13. ^ Kitchener, A. C.; Breitenmoser-Würsten, C.; Eizirik, E.; Gentry, A.; Werdelin, L.; Wilting, A.; Yamaguchi, N.; Abramov, A. V.; Christiansen, P.; Driscoll, C.; Duckworth, J. W.; Johnson, W.; Luo, S.-J.; Meijaard, E.; O’Donoghue, P.; Sanderson, J.; Seymour, K.; Bruford, M.; Groves, C.; Hoffmann, M.; Nowell, K.; Timmons, Z.; Tobe, S. (2017). "A revised taxonomy of the Felidae: The final report of the Cat Classification Task Force of the IUCN Cat Specialist Group" (PDF). Cat News (Special Issue 11): 64−75.
  14. ^ Oken, L. (1816). "1. Art, Panthera". Lehrbuch der Zoologie. 2. Abtheilung. Jena: August Schmid & Comp. p. 1052.
  15. ^ Linnaeus, C. (1758). "Felis tigris". Caroli Linnæi Systema naturæ per regna tria naturæ, secundum classes, ordines, genera, species, cum characteribus, differentiis, synonymis, locis. Tomus I (decima, reformata ed.). Holmiae: Laurentius Salvius. p. 41.
  16. ^ Goodrich, J.; Lynam, A.; Miquelle, D.; Wibisono, H.; Kawanishi, K.; Pattanavibool, A.; Htun, S.; Tempa, T.; Karki, J.; Jhala, Y.; Karanth, U. (2015). "Panthera tigris". The IUCN Red List of Threatened Species. IUCN. 2015: e.T15955A50659951. doi:10.2305/IUCN.UK.2015-2.RLTS.T15955A50659951.en. Retrieved 23 October 2018.
  17. ^ Linnaeus, C. (1758). "Felis leo". Caroli Linnæi Systema naturæ per regna tria naturæ, secundum classes, ordines, genera, species, cum characteribus, differentiis, synonymis, locis. Tomus I (decima, reformata ed.). Holmiae: Laurentius Salvius. p. 41.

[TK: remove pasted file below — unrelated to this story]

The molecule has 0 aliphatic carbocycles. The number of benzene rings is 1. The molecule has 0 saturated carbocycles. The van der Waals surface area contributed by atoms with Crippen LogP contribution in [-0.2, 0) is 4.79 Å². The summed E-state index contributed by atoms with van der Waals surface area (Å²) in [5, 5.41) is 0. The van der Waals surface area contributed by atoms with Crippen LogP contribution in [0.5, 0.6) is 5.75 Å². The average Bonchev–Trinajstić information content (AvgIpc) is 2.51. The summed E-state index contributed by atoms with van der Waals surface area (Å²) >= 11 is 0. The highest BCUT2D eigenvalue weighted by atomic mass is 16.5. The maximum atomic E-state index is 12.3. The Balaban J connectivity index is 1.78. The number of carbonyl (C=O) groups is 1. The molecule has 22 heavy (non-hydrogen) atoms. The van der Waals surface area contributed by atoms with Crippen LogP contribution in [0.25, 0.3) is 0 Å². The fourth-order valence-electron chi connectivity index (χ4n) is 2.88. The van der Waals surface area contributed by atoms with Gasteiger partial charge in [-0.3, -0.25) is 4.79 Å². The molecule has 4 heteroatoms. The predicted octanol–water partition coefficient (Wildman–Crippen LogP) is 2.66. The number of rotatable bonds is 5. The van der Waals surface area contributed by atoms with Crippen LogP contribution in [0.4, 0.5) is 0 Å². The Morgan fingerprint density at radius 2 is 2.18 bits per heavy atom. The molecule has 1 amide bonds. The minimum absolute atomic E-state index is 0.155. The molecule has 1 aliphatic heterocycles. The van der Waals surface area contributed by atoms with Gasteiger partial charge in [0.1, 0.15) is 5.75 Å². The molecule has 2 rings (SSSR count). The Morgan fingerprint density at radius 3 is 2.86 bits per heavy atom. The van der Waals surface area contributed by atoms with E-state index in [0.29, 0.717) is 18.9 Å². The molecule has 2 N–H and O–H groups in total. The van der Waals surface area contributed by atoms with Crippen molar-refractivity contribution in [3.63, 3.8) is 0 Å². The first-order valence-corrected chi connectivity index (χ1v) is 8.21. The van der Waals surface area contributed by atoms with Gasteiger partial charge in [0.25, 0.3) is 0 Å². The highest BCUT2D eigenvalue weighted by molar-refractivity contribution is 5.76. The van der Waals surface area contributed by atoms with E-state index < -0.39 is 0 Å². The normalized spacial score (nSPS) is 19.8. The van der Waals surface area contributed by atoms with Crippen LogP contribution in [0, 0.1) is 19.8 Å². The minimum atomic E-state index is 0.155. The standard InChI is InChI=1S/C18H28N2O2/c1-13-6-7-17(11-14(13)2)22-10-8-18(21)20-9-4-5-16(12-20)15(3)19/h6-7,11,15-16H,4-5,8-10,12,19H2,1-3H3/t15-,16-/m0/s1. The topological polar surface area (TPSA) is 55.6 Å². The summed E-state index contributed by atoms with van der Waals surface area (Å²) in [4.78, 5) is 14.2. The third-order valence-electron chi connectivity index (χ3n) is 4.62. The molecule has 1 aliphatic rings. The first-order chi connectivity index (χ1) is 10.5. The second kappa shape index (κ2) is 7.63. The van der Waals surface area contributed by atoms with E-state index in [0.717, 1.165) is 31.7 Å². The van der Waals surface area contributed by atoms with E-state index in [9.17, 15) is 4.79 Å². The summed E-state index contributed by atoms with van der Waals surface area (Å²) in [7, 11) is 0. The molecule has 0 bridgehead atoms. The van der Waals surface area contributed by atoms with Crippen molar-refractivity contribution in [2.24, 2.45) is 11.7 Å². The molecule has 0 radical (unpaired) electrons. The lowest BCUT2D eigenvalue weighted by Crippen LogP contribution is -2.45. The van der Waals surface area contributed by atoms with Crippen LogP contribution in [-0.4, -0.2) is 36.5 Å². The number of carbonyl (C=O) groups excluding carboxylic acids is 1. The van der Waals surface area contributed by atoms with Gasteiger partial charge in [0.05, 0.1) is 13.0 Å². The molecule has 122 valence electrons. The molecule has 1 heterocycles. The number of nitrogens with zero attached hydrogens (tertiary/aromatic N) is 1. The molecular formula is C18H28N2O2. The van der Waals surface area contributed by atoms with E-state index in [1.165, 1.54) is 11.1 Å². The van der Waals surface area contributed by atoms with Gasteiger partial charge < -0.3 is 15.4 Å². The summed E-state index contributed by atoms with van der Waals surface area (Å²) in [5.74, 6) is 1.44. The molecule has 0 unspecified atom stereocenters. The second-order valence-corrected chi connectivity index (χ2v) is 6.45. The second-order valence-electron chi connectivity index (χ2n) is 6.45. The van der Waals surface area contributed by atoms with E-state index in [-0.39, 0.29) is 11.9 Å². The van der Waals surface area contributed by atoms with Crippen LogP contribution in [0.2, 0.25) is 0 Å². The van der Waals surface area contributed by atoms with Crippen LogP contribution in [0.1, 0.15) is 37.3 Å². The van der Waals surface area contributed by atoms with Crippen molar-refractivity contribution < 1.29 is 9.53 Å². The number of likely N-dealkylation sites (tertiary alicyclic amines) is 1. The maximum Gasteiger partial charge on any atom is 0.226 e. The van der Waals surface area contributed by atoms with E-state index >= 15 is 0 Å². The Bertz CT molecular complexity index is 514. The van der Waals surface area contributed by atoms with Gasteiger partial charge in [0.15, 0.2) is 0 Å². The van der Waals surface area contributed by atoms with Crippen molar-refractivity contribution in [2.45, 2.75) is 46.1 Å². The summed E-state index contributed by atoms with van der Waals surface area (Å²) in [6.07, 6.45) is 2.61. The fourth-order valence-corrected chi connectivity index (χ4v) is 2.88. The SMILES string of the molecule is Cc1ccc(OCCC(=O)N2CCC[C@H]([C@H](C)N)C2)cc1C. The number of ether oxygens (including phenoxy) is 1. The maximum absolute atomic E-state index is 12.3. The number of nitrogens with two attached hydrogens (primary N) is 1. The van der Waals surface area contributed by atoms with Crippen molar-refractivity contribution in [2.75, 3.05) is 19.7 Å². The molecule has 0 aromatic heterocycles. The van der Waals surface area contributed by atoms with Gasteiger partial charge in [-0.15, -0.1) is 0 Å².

18. ^ Bauer, H.; Packer, C.; Funston, P. F.; Henschel, P.; Nowell, K. (2016). "Panthera leo". The IUCN Red List of Threatened Species. IUCN. 2016. doi:10.2305/IUCN.UK.2016-3.RLTS.T15951A107265605.en.
  19. ^ Linnaeus, C. (1758). "Felis onca". Caroli Linnæi Systema naturæ per regna tria naturæ, secundum classes, ordines, genera, species, cum characteribus, differentiis, synonymis, locis. Tomus I (decima, reformata ed.). Holmiae: Laurentius Salvius. p. 42. (in Latin)
  20. ^ Quigley, H.; Foster, R.; Petracca, L.; Payan, E.; Salom, R.; Harmsen, B. (2017). "Panthera onca". IUCN Red List of Threatened Species: e.T15953A123791436. doi:10.2305/IUCN.UK.2017-3.RLTS.T15953A50658693.en. Retrieved 22 October 2018.